That ought to mean that the level of community engagement and commitment to working out complex issues and finding solutions ought to be at an unprecedented level. Right?

Well, no.

It could be argued, depressingly, that there is an inverse relationship between the growth of universities and the level of community engagement in politics. In fact, the level of political discourse was far more sophisticated in 1860s America than it is today in 2018 in either country.

In 1860, Abraham Lincoln became the first Republican Party candidate to be elected president of the United States. At that time, access to education was rather primitive, except in some cities on the east coast, with limited communication by railways, roads, canals, telegraph, newspapers and postal services.

Lincoln was reflective and self-doubting. He talked in testable propositions, evidence-based, with sentences, paragraphs and chapters. He appealed to “the better angels of our nature”. He never used his own name in a speech. He never talked down to his listeners. He wrote wonderful letters.

On February 27, 1860, six months before his election as president, Lincoln delivered a very complex speech about slavery and its political implications at the Cooper Union in New York City. It was his first speech in New York and its impact was dramatic.

Four New York newspapers published the full text – 7500 words – and it was reprinted in hundreds of different formats throughout the nation. The speech rapidly transformed Lincoln from being merely a “favourite son” from Illinois to a national figure. It was a major factor in securing him the Republican nomination for president.

In 1860, the technology was primitive but the ideas in Lincoln’s speech were profound. His political views, published on broadsheets throughout the nation, were extremely subtle and nuanced, without bitterness, personal attack or exaggeration. He could always see the other side of an argument and often set it out, fairly. He was widely read but kept his religion (if any) to himself.

As he told congress in 1862: “The dogmas of the quiet past are inadequate to the stormy present … As our [challenges are] new, so we must think anew, and act anew. We must disenthrall ourselves … We cannot escape history. We ... will be remembered in spite of ourselves …”

Lincoln delivered his famous Gettysburg Address in November 1863 at the dedication of a Civil War cemetery.

I have long speculated what Lincoln might have said in 2018.

Lincoln’s speech was only 272 words long. My draft is exactly the same length. There are 12 echoes of Lincoln’s text in mine, the words in inverted commas are Margaret Thatcher’s from 1988:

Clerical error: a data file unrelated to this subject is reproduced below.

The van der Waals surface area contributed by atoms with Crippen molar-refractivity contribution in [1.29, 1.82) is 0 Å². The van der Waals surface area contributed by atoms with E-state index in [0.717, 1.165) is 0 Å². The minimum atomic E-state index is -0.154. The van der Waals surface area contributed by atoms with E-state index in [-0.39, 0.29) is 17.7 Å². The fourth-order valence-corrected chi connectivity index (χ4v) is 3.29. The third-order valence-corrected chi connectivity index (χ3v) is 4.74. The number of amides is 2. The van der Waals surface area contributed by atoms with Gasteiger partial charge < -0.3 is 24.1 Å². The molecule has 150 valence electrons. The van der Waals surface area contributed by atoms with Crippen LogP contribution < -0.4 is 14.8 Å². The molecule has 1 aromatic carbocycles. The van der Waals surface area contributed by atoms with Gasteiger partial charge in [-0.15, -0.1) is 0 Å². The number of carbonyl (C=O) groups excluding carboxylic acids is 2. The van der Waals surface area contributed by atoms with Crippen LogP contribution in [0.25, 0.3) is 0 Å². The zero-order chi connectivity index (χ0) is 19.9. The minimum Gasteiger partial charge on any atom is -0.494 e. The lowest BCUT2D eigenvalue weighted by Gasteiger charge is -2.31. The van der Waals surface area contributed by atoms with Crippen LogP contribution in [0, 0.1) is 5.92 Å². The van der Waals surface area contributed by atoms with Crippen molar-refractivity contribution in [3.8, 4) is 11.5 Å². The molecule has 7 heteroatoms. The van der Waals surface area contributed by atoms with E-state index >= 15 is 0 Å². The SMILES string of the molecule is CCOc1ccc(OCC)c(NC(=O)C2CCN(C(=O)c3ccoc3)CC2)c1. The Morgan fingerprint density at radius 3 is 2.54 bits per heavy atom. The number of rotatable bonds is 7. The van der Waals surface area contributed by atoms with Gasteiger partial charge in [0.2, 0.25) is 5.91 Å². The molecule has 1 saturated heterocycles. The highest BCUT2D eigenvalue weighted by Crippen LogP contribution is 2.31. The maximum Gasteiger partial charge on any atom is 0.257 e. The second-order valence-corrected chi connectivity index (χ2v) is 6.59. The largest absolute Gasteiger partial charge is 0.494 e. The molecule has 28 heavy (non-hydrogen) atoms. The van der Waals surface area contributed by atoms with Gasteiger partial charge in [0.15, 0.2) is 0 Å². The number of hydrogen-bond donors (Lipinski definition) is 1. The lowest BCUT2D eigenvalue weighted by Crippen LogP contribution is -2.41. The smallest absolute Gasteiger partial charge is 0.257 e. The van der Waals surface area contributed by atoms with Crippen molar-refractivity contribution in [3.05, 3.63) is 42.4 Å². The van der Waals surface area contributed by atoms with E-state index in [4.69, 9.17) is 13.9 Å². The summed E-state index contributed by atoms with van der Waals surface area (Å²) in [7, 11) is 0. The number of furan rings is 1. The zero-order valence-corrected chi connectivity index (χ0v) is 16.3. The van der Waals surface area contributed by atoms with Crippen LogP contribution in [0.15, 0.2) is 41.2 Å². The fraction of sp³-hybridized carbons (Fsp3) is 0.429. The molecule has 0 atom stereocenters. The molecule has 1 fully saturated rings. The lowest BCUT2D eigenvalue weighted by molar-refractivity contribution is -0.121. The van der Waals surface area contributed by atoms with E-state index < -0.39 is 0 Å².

Eighteen years ago, humanity entered the 21st century, facing unprecedented challenges. Global population expands, life expectancy – both in rich and poor nations – and consumption levels rise unsustainably.

Earth’s raw materials are finite. Water, forests, arable land are under increasing pressure, compounded by “a massive experiment with the system of the planet itself” causing climate change and extreme weather events. Rich, powerful nations exploit weak, paralysed states.

Now we are engaged in a great global conflict of values. Gaps between inconceivable wealth and desperate dispossession create political instability, encouraging terrorism and fundamentalism.

Although science and technology annihilate boundaries, nations turn inward, reinforcing tribal values; political leaders retreat from global goals of compassion, reconciliation and mutual understanding. There is widespread racism, nationalism, militarism, religious hatred, democratic populism, suppression of dissent; we’re using propaganda, resolving problems by violence, promoting fear of difference, attacking organised labour, weakening the rule of law, using state violence, torture, execution. Evidence-based policies are displaced by appeals to fear and anger.

The great tasks before us are to dedicate ourselves to recognise that environment and economy are inextricably linked, and act accordingly. The human condition is fragile, and we must abandon rigid thinking, confusing prejudice with principle.

We must consecrate ourselves to saving Planet Earth, our home, where our species, Homo sapiens, lives and depends for survival. All nations, and all people, must dedicate themselves to protecting our global home rather than the short-term national, regional or tribal interest. We must highly resolve to save the air, save the soil, save the oceans to guarantee that our species, and the noblest aspects of its culture, shall not perish from the Earth.

This article was first published in the print edition of The Saturday Paper on Nov 10, 2018 as "Saving Planet Earth". Subscribe here.

Barry Jones
was a minister in the Hawke government and twice served as the ALP national president.